Derek Korn joined Modern Machine Shop in 2004, but has been writing about manufacturing since 1997. His mechanical engineering degree from the University of Cincinnati’s College of Applied Science provides a solid foundation for understanding and explaining how innovative shops apply advanced machining technologies. As you might gather from this photo, he’s the car guy of the MMS bunch. But his ’55 Chevy isn’t as nice as the hotrod he’s standing next to. In fact, his car needs a right-front fender spear if you know anybody willing to part with one.
Late last month, I attended day one of DMG/Mori Seiki’s open house at its Deckel Maho production facility in Pfronten, Germany. That day there were more than 1,000 attendees who toured the production facility and saw the 70 machines on display (including six world premiers). There also was a wealth of automation solutions on hand, and attendees could see presentations on manufacturing topics that included automation as well as aerospace and automotive.
Check out this slideshow to see a handful of shots from the event like the one below.
Approximately 500 hours of hand scraping help the new Dixi 210 P from DMG/Mori Seiki achieve a volumetric accuracy of 35 microns for the exact machining of large components to 8,000 kg.
Manufacturing has become more global, government regulations and reporting requirements have increased, and consumers are more cost- and quality-conscience than ever. These are some of the reasons why traceability throughout manufacturing processes has become so important, and why so many manufacturers have established formal traceability programs.
Radio Frequency Identification (RFID) and barcode technologies are two tools that manufacturers can leverage to establish an effective traceability program. That’s because they provide direct visibility into the manufacturing process while streamlining data collection and communication. A free white paper from Balluff, which has 25 years experience in developing RFID equipment and systems, explains where these tools have had the greatest impact in terms of establishing effective traceability programs.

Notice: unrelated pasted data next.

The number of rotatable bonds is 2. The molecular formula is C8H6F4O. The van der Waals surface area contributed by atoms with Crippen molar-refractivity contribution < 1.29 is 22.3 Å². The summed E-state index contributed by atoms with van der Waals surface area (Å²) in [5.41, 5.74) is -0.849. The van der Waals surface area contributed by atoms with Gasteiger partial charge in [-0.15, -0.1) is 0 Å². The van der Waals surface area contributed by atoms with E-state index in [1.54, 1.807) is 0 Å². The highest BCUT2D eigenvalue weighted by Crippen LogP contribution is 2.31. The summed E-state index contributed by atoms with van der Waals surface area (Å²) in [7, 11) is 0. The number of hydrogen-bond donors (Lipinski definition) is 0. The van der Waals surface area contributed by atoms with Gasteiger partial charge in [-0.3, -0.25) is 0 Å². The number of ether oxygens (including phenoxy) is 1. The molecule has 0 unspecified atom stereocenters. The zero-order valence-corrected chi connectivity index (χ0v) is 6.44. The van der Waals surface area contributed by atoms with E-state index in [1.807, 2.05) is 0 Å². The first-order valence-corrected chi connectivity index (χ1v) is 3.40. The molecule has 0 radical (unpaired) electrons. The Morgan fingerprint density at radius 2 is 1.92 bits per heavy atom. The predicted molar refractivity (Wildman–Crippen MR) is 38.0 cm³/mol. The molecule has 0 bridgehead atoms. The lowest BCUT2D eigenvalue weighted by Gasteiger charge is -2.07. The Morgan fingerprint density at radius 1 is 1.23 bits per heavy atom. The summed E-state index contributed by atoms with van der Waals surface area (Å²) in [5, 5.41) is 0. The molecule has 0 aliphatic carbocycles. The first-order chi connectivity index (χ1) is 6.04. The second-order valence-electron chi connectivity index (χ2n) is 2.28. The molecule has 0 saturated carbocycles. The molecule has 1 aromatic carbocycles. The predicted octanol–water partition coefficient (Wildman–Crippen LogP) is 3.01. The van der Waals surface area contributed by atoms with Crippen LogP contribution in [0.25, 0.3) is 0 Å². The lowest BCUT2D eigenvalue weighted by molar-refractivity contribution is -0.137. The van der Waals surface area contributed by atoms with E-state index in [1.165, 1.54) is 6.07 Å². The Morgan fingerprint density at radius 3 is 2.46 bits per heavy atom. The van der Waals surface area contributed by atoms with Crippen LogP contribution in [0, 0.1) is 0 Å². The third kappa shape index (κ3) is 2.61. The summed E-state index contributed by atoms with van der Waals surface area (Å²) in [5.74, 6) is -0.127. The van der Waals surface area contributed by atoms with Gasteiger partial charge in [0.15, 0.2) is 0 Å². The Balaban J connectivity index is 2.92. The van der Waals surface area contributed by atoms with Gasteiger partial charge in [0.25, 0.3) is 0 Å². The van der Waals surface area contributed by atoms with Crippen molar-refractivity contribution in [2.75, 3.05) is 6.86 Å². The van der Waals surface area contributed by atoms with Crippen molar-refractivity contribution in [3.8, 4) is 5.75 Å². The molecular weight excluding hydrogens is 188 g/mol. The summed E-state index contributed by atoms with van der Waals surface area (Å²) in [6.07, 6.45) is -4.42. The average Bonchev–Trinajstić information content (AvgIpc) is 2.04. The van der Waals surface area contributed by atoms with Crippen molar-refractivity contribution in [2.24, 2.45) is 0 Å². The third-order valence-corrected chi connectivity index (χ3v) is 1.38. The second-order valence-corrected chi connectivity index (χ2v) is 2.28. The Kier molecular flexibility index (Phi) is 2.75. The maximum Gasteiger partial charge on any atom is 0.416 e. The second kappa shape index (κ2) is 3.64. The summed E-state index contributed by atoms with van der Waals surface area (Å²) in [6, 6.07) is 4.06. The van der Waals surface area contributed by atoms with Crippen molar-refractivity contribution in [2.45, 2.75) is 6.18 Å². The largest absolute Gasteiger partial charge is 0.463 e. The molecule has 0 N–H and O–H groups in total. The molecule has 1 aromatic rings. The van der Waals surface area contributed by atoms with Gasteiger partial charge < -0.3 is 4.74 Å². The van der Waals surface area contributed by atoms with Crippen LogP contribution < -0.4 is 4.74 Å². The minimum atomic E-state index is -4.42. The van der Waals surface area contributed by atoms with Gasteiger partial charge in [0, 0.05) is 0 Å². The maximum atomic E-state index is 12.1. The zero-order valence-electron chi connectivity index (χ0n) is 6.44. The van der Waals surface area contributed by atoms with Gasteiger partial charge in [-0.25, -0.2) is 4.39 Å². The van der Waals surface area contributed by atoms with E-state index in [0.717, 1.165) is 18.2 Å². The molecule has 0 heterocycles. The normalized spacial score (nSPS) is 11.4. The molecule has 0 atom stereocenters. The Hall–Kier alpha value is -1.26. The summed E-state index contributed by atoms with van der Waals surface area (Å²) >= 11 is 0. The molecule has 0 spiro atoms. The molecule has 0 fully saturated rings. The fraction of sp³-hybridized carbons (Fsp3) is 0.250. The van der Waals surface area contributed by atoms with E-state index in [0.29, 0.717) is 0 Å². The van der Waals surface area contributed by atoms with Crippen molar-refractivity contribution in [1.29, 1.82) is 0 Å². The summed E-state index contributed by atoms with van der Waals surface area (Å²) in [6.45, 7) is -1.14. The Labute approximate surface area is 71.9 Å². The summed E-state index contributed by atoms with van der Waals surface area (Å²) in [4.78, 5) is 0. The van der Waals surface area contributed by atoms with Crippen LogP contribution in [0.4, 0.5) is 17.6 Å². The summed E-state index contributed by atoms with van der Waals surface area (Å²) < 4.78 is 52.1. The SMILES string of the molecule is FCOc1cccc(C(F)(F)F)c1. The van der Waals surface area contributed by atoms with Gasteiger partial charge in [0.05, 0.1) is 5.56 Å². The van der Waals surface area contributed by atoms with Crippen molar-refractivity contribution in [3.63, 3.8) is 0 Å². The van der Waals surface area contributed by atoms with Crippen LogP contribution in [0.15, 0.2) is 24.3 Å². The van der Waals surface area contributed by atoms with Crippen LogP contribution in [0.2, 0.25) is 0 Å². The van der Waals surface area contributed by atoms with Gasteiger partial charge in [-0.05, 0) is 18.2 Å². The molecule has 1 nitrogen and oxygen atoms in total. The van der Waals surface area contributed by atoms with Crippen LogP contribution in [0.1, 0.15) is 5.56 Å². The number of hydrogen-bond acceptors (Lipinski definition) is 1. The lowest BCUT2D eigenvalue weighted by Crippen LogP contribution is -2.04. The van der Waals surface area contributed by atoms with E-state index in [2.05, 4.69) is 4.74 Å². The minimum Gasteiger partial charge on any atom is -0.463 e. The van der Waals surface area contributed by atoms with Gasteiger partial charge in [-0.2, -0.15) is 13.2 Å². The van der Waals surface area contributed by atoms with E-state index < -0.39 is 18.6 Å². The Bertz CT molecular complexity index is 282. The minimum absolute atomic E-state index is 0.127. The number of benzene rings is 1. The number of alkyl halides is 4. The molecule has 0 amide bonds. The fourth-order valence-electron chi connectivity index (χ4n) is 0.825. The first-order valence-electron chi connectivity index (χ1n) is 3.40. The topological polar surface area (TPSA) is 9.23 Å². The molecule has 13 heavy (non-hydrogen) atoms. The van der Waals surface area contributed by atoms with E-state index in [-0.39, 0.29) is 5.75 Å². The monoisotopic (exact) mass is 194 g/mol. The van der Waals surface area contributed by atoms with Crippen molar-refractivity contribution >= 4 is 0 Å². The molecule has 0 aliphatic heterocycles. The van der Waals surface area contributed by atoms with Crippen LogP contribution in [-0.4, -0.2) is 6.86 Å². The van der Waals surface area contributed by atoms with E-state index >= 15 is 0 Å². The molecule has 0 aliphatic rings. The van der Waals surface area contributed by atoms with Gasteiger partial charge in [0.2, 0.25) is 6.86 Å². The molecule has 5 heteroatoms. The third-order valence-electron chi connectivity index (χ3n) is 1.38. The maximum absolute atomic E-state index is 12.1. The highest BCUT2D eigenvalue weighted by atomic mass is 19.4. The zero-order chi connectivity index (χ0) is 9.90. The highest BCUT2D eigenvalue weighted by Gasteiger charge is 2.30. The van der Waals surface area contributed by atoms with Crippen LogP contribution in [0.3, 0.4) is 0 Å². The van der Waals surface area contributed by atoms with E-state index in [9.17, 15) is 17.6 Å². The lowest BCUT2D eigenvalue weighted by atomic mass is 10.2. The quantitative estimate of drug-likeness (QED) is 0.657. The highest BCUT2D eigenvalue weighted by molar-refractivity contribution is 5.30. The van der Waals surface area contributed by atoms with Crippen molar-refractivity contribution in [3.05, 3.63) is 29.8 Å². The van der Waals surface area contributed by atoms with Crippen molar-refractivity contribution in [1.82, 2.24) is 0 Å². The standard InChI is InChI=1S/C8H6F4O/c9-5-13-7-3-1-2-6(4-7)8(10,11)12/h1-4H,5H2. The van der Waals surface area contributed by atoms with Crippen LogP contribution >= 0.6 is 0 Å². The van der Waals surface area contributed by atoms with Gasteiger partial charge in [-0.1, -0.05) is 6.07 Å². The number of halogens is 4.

At 0.7 micron in size, liquid smoke droplets are almost 30 times smaller than average mist droplets, and capturing them requires a very efficient and well-thought-out mist collecting system.
“Liquid smoke” is created by processes that heat and/or compresses fluids under high pressure, such as machining hard metals with straight-oil coolants. These processes produce a vapor that condenses back into a cloud consisting of liquid droplets measuring as small as 0.7 micron. These are smaller than droplets found in traditional machining mist, although both present health, safety and environmental risks if not properly captured.
In this article, Nick Welter, district manager for Donaldson Torit, provides three steps for developing an efficient, well-thought-out mist collecting system for liquid smoke.
Nikon Metrology’s entry-level MMCx80 ModelMaker scanner offers an 80-mm stripe width and gathers 800 measurement points per stripe.
Laser-scanning technology has advanced in recent years, and more manufacturers are considering retrofitting CMMs or articulated measuring arms with affordable, new laser scanners. Alex Lucas, business development manager/scanning products for Nikon Metrology Inc., says the latest laser scanning and software technology offer numerous advantages, such as larger measurement coverage, higher speed, offline reporting, quick retrofits, automation capability and scanning without part re-orientation.
To learn more, read this article, which fleshes out these advantages and highlights the many choices in CMM-based laser-scanning technology that are available.
You might find it helpful to download the entire survey, complete it and mail or fax it to us.
Our 2013 Top Shops benchmarking survey is live. (Click here to access the online survey and participate.) That said, you have the option of printing out the survey, completing it by hand and mailing or faxing it to us. Here’s the link to download a pdf of the survey if you’d like to do that.
Besides, the survey includes a couple open-ended questions and prompts for specific business, process and equipment information (some of which may require a bit of calculating to accurately determine), so you might find it helpful to print the survey first, anyway.
Close to 300 shops have completed the survey. But while there’s still time for you to participate, remember that the survey closes on February 15.